Rocks that contain enough of a metal or a metal compound to make it worth extracting are called ores. A few very unreactive metals like gold are found native as metals. Gold can be seperated from rocks by physical methods. However, most metals are found as compounds and so have to be extracted using chemical reactions.
- Metals can be extracted from compounds by displacement, using a more reactive element are by electrolysis.
- Metals that are less reactive than carbon can be extracted by heating with carbon to reduce their oxides. (Reduction is the removal of oxygen from a compound.) This method is used commercially if possible.
We extract metals from their oxides, metal oxides are metals which are bounded with oxygen.
An iron ore is made up of iron and oxygen.
Many of the ores used to produce iron contain iron (3) oxide. Iron is less reactive than carbon and so it can be extracted from its ore using carbon.
Iron is extracted in a blast furance using coke to provide the carbon. The iron oxide is reduced at high temperatures by carbon.
The iron produced contains about 4% impurities that makes it hard and brittle. Its properties mean that it has only a small number of uses as cast iron. However, it is the starting materail for making steels.
Properties of Iron and Steels
- Pure iron has a regular arrangement of atoms. The atoms are in layers that slide over each other easily, so its shape can be changed. It is also a soft metal and bends easily.
- Steels are alloys of iron - they are mixtures that contain other elements as well as iron. The other elements change the regular structure of the metal and this changes its properties.
- Carbon steels contain small amounts of carbon, up to 1.5%. Increasing the amount of carbon in the steel makes it harder but more brittle.
- Low-alloy steels contain up to 5% of other metals to give them special properties.
- High-alloy steels contain a higher percentage of other metals, for example stainless steel contains about 25% chromium and nickel, so it doesn't rust.
Alloys in Everyday Use
Many pure metals are too soft and lose their shape to easily. Mixing a pure metal with other metals or elements to make an alloy makes the metal harder. Alloying may also affect other properties of the metal, such as strength, appearance and resistance to corrosion. Ths cost of an alloy depends on the cost of the metals it contains.
Alloys are mixtures, this means that the amounts of the elements they contain can be varied so they can be disigned with s specific properties for a particular use.
Shape meomory alloys are smart because they return to their original shape after they have been bent.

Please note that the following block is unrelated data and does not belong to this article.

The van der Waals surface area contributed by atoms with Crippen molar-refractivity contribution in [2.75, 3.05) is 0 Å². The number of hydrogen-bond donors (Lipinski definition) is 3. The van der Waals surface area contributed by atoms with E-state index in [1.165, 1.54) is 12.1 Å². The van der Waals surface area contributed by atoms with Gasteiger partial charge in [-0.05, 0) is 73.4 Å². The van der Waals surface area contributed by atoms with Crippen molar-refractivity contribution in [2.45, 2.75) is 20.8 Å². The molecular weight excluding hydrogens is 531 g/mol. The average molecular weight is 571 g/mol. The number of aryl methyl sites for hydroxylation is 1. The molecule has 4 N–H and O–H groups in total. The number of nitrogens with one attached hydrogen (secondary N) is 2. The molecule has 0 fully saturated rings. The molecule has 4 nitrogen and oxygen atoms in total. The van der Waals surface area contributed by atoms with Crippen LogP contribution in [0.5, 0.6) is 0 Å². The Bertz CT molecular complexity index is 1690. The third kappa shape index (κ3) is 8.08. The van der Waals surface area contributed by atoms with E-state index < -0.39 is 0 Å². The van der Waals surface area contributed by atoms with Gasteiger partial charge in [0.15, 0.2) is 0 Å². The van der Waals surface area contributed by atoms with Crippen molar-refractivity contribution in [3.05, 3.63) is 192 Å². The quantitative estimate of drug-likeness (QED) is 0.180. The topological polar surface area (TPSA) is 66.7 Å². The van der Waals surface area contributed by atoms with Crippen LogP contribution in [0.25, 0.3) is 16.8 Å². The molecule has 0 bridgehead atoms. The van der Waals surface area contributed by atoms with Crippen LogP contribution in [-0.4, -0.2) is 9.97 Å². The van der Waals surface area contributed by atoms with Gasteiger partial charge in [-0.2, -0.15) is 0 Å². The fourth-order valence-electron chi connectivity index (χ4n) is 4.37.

The elements between group 2 and 3 in the periodic table are all metals and are called 'transmition metals.'
- They are good conductors of heat and electricity.
- They are strong, hard and dense, but can be bent or hammered into shape.
- Except for mercury, transmition metals have high melting points.
Transmition metals have many simialr properties but there are differences that make them useful for specific purposes. Copper is particularly useful for plumbing and electrical wires as it is a good conductor of electricity and is not corroded easily. Copper is processed by smelting and electrolysis. Little high-grade copper ore remains, so huge amounts of rocks have to be moved in open cast mines. New methods of extracting copper are being developed, including using fungi, bacteria and plants. Extracting copper in the traditional way is expensive and affects the enviorment.
Aluminium and Titanium
We use aluminium and titanium where low density and resistance to corrosion are important as they have a smaller density than other metals and titanium is strong at high temperatures. Both metals form oxide layers that protect them from further corrosion.
- Alminium is soft and quite a low melting point but can be hardened by alloying.
- Titanium reachts with carbon and so is extracted by displacement with a reactive metal, e.g sodium.
- Aluminium and sodium are too reactive to extract with carbon and so electroysis is used, with high costs of energy.
- Aluminium is widely used in buildings, cans, cooking foil, electricty cables and aircraft.
- Titanium is used in jet engines, nuclear reactors, replacement hip joints and bicycles.
Recycing metals aviods mining and processing metal ores.